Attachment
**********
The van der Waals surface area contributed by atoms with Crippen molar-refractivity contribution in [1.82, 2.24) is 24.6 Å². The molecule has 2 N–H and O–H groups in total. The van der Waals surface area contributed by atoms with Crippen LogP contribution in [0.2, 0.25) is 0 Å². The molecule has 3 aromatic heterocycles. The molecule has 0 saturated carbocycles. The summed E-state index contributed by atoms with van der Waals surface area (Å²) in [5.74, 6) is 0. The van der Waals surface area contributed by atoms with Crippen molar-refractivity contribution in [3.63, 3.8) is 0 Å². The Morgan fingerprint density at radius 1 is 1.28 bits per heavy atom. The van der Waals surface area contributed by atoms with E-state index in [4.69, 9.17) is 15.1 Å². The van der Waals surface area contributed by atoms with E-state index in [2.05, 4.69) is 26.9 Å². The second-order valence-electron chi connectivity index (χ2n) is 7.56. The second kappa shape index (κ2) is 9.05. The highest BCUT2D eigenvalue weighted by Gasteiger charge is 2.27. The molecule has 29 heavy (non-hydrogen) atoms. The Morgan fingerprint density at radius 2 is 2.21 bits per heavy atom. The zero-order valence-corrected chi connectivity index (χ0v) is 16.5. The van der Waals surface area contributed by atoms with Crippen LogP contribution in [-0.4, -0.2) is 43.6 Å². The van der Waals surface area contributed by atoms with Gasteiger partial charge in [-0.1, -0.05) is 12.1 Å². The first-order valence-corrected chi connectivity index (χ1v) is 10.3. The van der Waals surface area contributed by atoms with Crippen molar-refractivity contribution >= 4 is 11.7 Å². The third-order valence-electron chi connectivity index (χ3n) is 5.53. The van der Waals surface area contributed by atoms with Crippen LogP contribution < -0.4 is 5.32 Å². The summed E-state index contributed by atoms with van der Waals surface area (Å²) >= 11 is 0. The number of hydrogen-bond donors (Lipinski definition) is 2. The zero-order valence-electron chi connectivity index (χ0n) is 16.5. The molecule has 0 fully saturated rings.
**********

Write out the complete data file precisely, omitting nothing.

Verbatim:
The van der Waals surface area contributed by atoms with Crippen molar-refractivity contribution in [1.82, 2.24) is 24.6 Å². The molecule has 2 N–H and O–H groups in total. The van der Waals surface area contributed by atoms with Crippen LogP contribution in [0.2, 0.25) is 0 Å². The molecule has 3 aromatic heterocycles. The molecule has 0 saturated carbocycles. The summed E-state index contributed by atoms with van der Waals surface area (Å²) in [5.74, 6) is 0. The van der Waals surface area contributed by atoms with Crippen molar-refractivity contribution in [3.63, 3.8) is 0 Å². The Morgan fingerprint density at radius 1 is 1.28 bits per heavy atom. The van der Waals surface area contributed by atoms with E-state index in [4.69, 9.17) is 15.1 Å². The van der Waals surface area contributed by atoms with E-state index in [2.05, 4.69) is 26.9 Å². The second-order valence-electron chi connectivity index (χ2n) is 7.56. The second kappa shape index (κ2) is 9.05. The highest BCUT2D eigenvalue weighted by Gasteiger charge is 2.27. The molecule has 29 heavy (non-hydrogen) atoms. The Morgan fingerprint density at radius 2 is 2.21 bits per heavy atom. The zero-order valence-corrected chi connectivity index (χ0v) is 16.5. The van der Waals surface area contributed by atoms with Crippen LogP contribution in [-0.4, -0.2) is 43.6 Å². The van der Waals surface area contributed by atoms with Gasteiger partial charge in [-0.1, -0.05) is 12.1 Å². The first-order valence-corrected chi connectivity index (χ1v) is 10.3. The van der Waals surface area contributed by atoms with Crippen molar-refractivity contribution >= 4 is 11.7 Å². The third-order valence-electron chi connectivity index (χ3n) is 5.53. The van der Waals surface area contributed by atoms with Crippen LogP contribution < -0.4 is 5.32 Å². The summed E-state index contributed by atoms with van der Waals surface area (Å²) >= 11 is 0. The number of hydrogen-bond donors (Lipinski definition) is 2. The zero-order valence-electron chi connectivity index (χ0n) is 16.5. The molecule has 0 fully saturated rings.